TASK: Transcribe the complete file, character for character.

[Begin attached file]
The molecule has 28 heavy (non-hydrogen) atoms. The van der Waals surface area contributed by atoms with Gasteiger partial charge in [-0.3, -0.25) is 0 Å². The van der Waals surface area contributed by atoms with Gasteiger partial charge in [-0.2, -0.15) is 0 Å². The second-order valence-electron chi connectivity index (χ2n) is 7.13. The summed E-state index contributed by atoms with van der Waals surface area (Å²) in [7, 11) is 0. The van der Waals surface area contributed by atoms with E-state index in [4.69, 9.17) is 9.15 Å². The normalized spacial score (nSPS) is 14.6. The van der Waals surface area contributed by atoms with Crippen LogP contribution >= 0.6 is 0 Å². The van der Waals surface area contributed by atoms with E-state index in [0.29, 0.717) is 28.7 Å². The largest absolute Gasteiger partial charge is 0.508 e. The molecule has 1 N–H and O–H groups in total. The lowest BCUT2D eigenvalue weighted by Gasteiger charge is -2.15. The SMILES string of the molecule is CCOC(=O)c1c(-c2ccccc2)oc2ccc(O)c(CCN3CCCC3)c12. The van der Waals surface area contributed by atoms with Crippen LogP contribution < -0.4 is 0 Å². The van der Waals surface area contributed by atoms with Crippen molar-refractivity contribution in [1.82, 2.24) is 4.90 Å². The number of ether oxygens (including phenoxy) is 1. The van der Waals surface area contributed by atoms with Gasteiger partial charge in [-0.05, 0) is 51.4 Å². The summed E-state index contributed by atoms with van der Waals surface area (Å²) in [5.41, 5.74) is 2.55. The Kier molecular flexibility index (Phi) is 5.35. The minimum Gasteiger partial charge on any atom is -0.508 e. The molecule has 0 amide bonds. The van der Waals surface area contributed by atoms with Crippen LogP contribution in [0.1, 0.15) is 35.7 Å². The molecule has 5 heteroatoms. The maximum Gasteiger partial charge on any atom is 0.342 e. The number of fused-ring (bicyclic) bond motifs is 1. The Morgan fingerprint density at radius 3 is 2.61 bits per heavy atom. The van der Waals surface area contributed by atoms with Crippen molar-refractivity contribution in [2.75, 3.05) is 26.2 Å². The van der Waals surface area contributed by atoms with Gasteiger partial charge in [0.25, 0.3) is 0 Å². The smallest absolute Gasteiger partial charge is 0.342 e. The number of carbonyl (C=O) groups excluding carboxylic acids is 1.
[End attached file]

The molecule has 28 heavy (non-hydrogen) atoms. The van der Waals surface area contributed by atoms with Gasteiger partial charge in [-0.3, -0.25) is 0 Å². The van der Waals surface area contributed by atoms with Gasteiger partial charge in [-0.2, -0.15) is 0 Å². The second-order valence-electron chi connectivity index (χ2n) is 7.13. The summed E-state index contributed by atoms with van der Waals surface area (Å²) in [7, 11) is 0. The van der Waals surface area contributed by atoms with E-state index in [4.69, 9.17) is 9.15 Å². The normalized spacial score (nSPS) is 14.6. The van der Waals surface area contributed by atoms with Crippen LogP contribution >= 0.6 is 0 Å². The van der Waals surface area contributed by atoms with E-state index in [0.29, 0.717) is 28.7 Å². The largest absolute Gasteiger partial charge is 0.508 e. The molecule has 1 N–H and O–H groups in total. The lowest BCUT2D eigenvalue weighted by Gasteiger charge is -2.15. The SMILES string of the molecule is CCOC(=O)c1c(-c2ccccc2)oc2ccc(O)c(CCN3CCCC3)c12. The van der Waals surface area contributed by atoms with Crippen LogP contribution < -0.4 is 0 Å². The van der Waals surface area contributed by atoms with Crippen molar-refractivity contribution in [1.82, 2.24) is 4.90 Å². The number of ether oxygens (including phenoxy) is 1. The van der Waals surface area contributed by atoms with Gasteiger partial charge in [-0.05, 0) is 51.4 Å². The summed E-state index contributed by atoms with van der Waals surface area (Å²) in [5.41, 5.74) is 2.55. The Kier molecular flexibility index (Phi) is 5.35. The minimum Gasteiger partial charge on any atom is -0.508 e. The molecule has 0 amide bonds. The van der Waals surface area contributed by atoms with Crippen LogP contribution in [0.1, 0.15) is 35.7 Å². The molecule has 5 heteroatoms. The maximum Gasteiger partial charge on any atom is 0.342 e. The number of fused-ring (bicyclic) bond motifs is 1. The Morgan fingerprint density at radius 3 is 2.61 bits per heavy atom. The van der Waals surface area contributed by atoms with Crippen molar-refractivity contribution in [2.75, 3.05) is 26.2 Å². The van der Waals surface area contributed by atoms with Gasteiger partial charge in [0.25, 0.3) is 0 Å². The smallest absolute Gasteiger partial charge is 0.342 e. The number of carbonyl (C=O) groups excluding carboxylic acids is 1.